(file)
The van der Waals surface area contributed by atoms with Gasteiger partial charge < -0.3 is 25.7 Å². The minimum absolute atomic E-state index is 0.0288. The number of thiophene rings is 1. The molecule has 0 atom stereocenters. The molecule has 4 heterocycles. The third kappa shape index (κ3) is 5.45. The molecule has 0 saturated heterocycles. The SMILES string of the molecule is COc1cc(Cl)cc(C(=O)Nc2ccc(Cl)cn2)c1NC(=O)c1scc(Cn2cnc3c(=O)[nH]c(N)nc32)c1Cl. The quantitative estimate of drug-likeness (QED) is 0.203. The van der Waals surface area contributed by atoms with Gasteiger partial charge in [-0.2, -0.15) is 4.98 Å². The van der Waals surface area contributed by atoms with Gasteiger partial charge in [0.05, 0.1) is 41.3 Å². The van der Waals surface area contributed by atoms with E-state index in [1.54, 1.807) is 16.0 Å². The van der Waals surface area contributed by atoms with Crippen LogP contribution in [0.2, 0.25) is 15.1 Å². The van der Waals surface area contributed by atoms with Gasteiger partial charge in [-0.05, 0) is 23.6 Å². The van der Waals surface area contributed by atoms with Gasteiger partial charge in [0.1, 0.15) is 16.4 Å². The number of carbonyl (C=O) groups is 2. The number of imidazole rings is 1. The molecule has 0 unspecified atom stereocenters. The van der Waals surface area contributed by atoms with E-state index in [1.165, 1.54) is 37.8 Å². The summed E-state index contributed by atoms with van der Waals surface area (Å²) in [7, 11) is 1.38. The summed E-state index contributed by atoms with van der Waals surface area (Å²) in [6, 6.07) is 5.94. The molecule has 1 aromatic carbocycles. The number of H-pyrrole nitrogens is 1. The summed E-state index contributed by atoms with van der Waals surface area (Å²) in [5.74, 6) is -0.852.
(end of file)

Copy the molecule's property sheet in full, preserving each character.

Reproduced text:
The van der Waals surface area contributed by atoms with Gasteiger partial charge < -0.3 is 25.7 Å². The minimum absolute atomic E-state index is 0.0288. The number of thiophene rings is 1. The molecule has 0 atom stereocenters. The molecule has 4 heterocycles. The third kappa shape index (κ3) is 5.45. The molecule has 0 saturated heterocycles. The SMILES string of the molecule is COc1cc(Cl)cc(C(=O)Nc2ccc(Cl)cn2)c1NC(=O)c1scc(Cn2cnc3c(=O)[nH]c(N)nc32)c1Cl. The quantitative estimate of drug-likeness (QED) is 0.203. The van der Waals surface area contributed by atoms with Gasteiger partial charge in [-0.2, -0.15) is 4.98 Å². The van der Waals surface area contributed by atoms with Gasteiger partial charge in [0.05, 0.1) is 41.3 Å². The van der Waals surface area contributed by atoms with E-state index in [1.54, 1.807) is 16.0 Å². The van der Waals surface area contributed by atoms with Crippen LogP contribution in [0.2, 0.25) is 15.1 Å². The van der Waals surface area contributed by atoms with Gasteiger partial charge in [-0.05, 0) is 23.6 Å². The van der Waals surface area contributed by atoms with Gasteiger partial charge in [0.1, 0.15) is 16.4 Å². The number of carbonyl (C=O) groups is 2. The number of imidazole rings is 1. The molecule has 0 unspecified atom stereocenters. The van der Waals surface area contributed by atoms with E-state index in [1.165, 1.54) is 37.8 Å². The summed E-state index contributed by atoms with van der Waals surface area (Å²) in [7, 11) is 1.38. The summed E-state index contributed by atoms with van der Waals surface area (Å²) in [6, 6.07) is 5.94. The molecule has 1 aromatic carbocycles. The number of H-pyrrole nitrogens is 1. The summed E-state index contributed by atoms with van der Waals surface area (Å²) in [5.74, 6) is -0.852.